### The Beyond Philosophy

I have decided to expand my blog collection, so that I have one for each day of the week. The other blogs I have are Blogtrek, which shall be my Friday blog, and Beyond Opinion, which shall be my Saturday blog. This blog, Beyond God, will highlight religious-related items.

In this particular blog, I shall explain my philosophy of life and the ultimate. Briefly, there isn't an ultimate. No matter where you go, or what you do, or what kind of ultimate entity you can construct, one can always go beyond it. I get this philosophy from my main interest and expertise, mathematics, where one sees beyond all the time. For example, there is no greatest integer; given a number, I can always add one to it. This is true even of infinite numbers, the ones Georg Cantor defined over a century ago. The set of all finite numbers is infinite, the set of all countable ordinal numbers is uncountable, and the set of all cardinal numbers accessible through limits and taking the set of the previous cardinal is inaccessible, and so forth.

I apply this in other realms as well. For example, there is an afterlife, for death can't end everything; there is something beyond death, but we have absolutely no idea what's there. There is a supernatural but there is no way we can access it. If a medium at a seance were to actually bring up the voice of a long dead person, that voice would be natural, not supernatural.

And there is no God, or at least no God we can access. For if there were, we could go beyond it; for example, we could inquire who or what created God. Maybe it was Supergod. But then we would have to ask about who created Supergod, and so forth to infinity, and more than that, up through Cantor's ordinal numbers as well. This is what the Taoist saying was all about: the Tao that can be accessed is not the real Tao. For once you mention God, you have taken it down to your level, and you have something less than God.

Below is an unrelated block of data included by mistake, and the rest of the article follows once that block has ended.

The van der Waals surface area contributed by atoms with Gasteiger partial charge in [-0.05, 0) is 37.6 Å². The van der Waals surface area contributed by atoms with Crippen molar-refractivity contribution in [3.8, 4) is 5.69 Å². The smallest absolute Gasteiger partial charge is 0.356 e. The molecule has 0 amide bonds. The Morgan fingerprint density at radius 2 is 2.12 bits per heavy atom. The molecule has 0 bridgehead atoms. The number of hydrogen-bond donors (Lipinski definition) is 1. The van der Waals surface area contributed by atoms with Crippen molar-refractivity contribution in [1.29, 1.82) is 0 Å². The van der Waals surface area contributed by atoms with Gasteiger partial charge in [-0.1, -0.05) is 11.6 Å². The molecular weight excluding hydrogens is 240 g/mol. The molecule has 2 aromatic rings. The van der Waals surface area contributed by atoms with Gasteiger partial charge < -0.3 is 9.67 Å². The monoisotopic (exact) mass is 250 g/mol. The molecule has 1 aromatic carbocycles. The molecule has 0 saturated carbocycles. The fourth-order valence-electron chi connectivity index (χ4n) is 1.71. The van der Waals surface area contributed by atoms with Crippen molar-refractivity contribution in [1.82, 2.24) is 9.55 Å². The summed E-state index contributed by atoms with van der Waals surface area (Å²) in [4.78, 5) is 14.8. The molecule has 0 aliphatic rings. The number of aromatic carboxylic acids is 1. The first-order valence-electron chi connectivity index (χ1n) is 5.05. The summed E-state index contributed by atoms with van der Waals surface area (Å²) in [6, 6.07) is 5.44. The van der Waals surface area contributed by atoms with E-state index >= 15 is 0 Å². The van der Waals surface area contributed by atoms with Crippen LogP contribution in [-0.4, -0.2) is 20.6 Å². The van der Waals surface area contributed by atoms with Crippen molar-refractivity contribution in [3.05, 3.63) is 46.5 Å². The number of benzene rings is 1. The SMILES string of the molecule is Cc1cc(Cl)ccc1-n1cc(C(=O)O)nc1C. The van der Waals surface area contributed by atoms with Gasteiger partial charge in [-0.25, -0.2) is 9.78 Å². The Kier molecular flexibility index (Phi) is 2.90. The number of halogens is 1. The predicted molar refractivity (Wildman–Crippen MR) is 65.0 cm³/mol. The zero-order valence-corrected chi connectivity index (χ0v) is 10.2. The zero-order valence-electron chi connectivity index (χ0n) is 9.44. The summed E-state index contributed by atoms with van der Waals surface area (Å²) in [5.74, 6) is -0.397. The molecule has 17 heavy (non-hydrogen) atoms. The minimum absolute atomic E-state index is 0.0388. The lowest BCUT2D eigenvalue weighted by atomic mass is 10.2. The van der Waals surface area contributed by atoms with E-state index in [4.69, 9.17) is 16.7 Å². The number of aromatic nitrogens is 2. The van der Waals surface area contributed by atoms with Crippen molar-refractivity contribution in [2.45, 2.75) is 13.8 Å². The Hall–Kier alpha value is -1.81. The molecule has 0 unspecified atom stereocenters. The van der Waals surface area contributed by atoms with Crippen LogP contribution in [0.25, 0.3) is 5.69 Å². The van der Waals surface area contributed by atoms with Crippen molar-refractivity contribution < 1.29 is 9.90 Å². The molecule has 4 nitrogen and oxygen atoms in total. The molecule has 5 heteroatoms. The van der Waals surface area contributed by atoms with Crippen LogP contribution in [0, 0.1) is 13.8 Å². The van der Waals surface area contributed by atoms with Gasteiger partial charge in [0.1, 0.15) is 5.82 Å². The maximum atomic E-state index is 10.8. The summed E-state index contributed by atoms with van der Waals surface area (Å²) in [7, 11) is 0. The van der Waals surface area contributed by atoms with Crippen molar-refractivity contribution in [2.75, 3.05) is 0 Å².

So no matter what you think or come up with, we can always go beyond. And that is why I name this blog Beyond God.

In this particular blog, I shall explain my philosophy of life and the ultimate. Briefly, there isn't an ultimate. No matter where you go, or what you do, or what kind of ultimate entity you can construct, one can always go beyond it. I get this philosophy from my main interest and expertise, mathematics, where one sees beyond all the time. For example, there is no greatest integer; given a number, I can always add one to it. This is true even of infinite numbers, the ones Georg Cantor defined over a century ago. The set of all finite numbers is infinite, the set of all countable ordinal numbers is uncountable, and the set of all cardinal numbers accessible through limits and taking the set of the previous cardinal is inaccessible, and so forth.

I apply this in other realms as well. For example, there is an afterlife, for death can't end everything; there is something beyond death, but we have absolutely no idea what's there. There is a supernatural but there is no way we can access it. If a medium at a seance were to actually bring up the voice of a long dead person, that voice would be natural, not supernatural.

And there is no God, or at least no God we can access. For if there were, we could go beyond it; for example, we could inquire who or what created God. Maybe it was Supergod. But then we would have to ask about who created Supergod, and so forth to infinity, and more than that, up through Cantor's ordinal numbers as well. This is what the Taoist saying was all about: the Tao that can be accessed is not the real Tao. For once you mention God, you have taken it down to your level, and you have something less than God.

So no matter what you think or come up with, we can always go beyond. And that is why I name this blog Beyond God.

## 2 Comments:

You say:

"The set of all finite numbers is infinite, the set of all countable ordinal numbers is uncountable, and the set of all cardinal numbers accessible through limits and taking the set of the previous cardinal is inaccessible, and so forth."

If the set of all finite numbers is infinite, would there not be a way to write the ultimate expression for all finite numbers?

No, such an expression would be infinite. Each number can be thought of as the set of all the previous numbers. The idea is that if S is the set of all finite numbers that are not members of themselves, then S would not be a member of itself, otherwise a contradiction. But then either S is a member of itself (contradiction) or S is not finite. The latter has to be the case. A revision of this argument shows the set of countable numbers to be uncountable and so forth.

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